The “taboo of the century”.

These are the terms used by Emmanuel Macron during his announcement, Tuesday January 16, of a “major plan” to fight against infertility with a view to a “demographic rearmament” of France, whose birth rate is falling ( see box).

An announcement which is not really one since this plan was expected and provided for by the bioethics law of 2021. 

According to a report submitted to the government in February 2022 as an extension of this law, in France, approximately one in four couples wanting children do not manage to conceive naturally after 12 months of trying or more, a period corresponding to the definition of infertility by WHO.

The equivalent of 3.3 million people. 

Virginie Rio is one of them.

After several years of unsuccessful attempts, she finally managed to become pregnant through PMA.

But his journey was strewn with pitfalls, notably due to the lack of consideration on the part of the medical profession.

“I was told that women had psychological problems, that I needed to relax,” she says.

Virginie Rio denounces paternalism which contributes to the stigmatization of infertile couples.

“It’s a speech that makes women feel very guilty. We make them understand that it’s their fault if they can’t have children.”

President and co-founder of the Collectif Bamp!, an association which supports affected couples, she calls for better treatment of infertility. 

See also Infertility: a major societal challenge that raises concern

Societal, environmental and medical causes 

Better management of infertility requires understanding its origins.

Studies show that the likelihood of achieving pregnancy decreases with age.

Under 30, a woman has an 85% chance of becoming pregnant within the following year, according to a study published in May 2020 in the Upsala Journal of Medical Sciences.

At age 30, the chances drop to 75%.

They are 66% at 35 years old and 44% at 40 years old. 

But this argument can reinforce the feeling of guilt.

“The stigma according to which women are considered the only ones responsible for infertility is very anchored in the popular imagination, underlines Élise de La Rochebrochard, researcher at the National Institute of Demographic Studies (INED). We must not reinforce this representation which assigns women to reproduction, when it is also an issue which concerns men."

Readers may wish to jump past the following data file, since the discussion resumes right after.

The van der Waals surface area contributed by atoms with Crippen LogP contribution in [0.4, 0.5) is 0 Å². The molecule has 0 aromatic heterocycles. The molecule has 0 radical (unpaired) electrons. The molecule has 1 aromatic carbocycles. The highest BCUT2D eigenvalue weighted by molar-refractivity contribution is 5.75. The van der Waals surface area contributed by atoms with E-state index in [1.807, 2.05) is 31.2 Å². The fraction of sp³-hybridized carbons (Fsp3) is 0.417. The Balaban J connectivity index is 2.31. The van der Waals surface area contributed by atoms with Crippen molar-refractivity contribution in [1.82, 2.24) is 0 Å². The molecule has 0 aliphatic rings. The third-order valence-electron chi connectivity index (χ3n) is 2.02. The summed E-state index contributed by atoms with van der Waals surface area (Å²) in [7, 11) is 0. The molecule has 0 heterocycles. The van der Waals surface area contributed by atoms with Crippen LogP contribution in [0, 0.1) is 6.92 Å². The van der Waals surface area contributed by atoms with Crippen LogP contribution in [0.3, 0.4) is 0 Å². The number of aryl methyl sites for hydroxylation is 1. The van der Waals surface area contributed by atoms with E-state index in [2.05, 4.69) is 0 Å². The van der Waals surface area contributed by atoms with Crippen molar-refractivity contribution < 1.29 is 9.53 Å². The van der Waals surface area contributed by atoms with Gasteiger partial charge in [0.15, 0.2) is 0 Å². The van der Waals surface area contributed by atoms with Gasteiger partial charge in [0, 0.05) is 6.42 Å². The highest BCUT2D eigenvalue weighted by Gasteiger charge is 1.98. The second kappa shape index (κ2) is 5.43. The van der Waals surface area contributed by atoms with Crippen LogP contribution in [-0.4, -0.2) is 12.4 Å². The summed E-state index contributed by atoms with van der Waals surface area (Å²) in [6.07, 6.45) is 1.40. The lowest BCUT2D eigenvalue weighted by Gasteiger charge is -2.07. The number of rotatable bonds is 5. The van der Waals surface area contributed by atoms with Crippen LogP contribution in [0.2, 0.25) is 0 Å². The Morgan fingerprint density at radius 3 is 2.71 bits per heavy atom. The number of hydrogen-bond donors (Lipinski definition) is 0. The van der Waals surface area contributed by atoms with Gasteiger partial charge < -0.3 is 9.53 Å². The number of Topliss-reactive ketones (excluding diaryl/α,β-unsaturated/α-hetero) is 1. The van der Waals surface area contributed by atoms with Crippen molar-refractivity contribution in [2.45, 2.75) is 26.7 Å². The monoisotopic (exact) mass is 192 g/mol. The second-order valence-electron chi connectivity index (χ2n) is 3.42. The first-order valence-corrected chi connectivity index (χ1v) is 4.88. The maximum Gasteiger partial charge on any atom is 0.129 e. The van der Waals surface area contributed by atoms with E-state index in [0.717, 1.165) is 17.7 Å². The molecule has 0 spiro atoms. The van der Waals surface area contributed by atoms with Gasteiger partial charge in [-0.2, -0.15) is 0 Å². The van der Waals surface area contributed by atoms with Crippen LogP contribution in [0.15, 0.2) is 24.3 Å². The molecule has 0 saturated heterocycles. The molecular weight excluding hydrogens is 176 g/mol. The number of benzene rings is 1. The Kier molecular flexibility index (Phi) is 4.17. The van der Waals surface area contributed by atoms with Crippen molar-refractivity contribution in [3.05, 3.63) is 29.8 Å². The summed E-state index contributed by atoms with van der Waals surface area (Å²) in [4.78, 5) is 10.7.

This decline in the age of motherhood is linked to a multitude of societal factors.

Sociologists cite the generalization of female work and access to contraceptive techniques.

The decline in the desire to have children among younger generations, the search for professional and emotional stability before having a child, or even the difficulty in reconciling family and professional life can also contribute.

However, the later the request for support for infertile couples is made, the lower the chances of success.

Medical causes, such as endometriosis, polycystic ovary syndrome (PCOS) or disorders of sperm production, can also cause infertility. 

Furthermore, a meta-analysis carried out in 2017 showed that the average concentration of gametes in sperm fell by 50% between 1973 and 2011. Several reasons are put forward to explain this drop: smoking, alcohol and even obesity.

Pollution and regular exposure to endocrine disruptors are also singled out. 

"The decline in sperm quality is a worrying subject, but we must not panic, wants to reassure Micheline Misrahi-Abadou, professor and hospital practitioner at Paris-Saclay University. Current concentrations of 40 or 50 million gametes per milliliter, even if they are lower than in the past, are still largely sufficient for fertility."  

What could be done to fix it ? 

When infertility is linked to medical causes, hormonal treatments can promote pregnancy.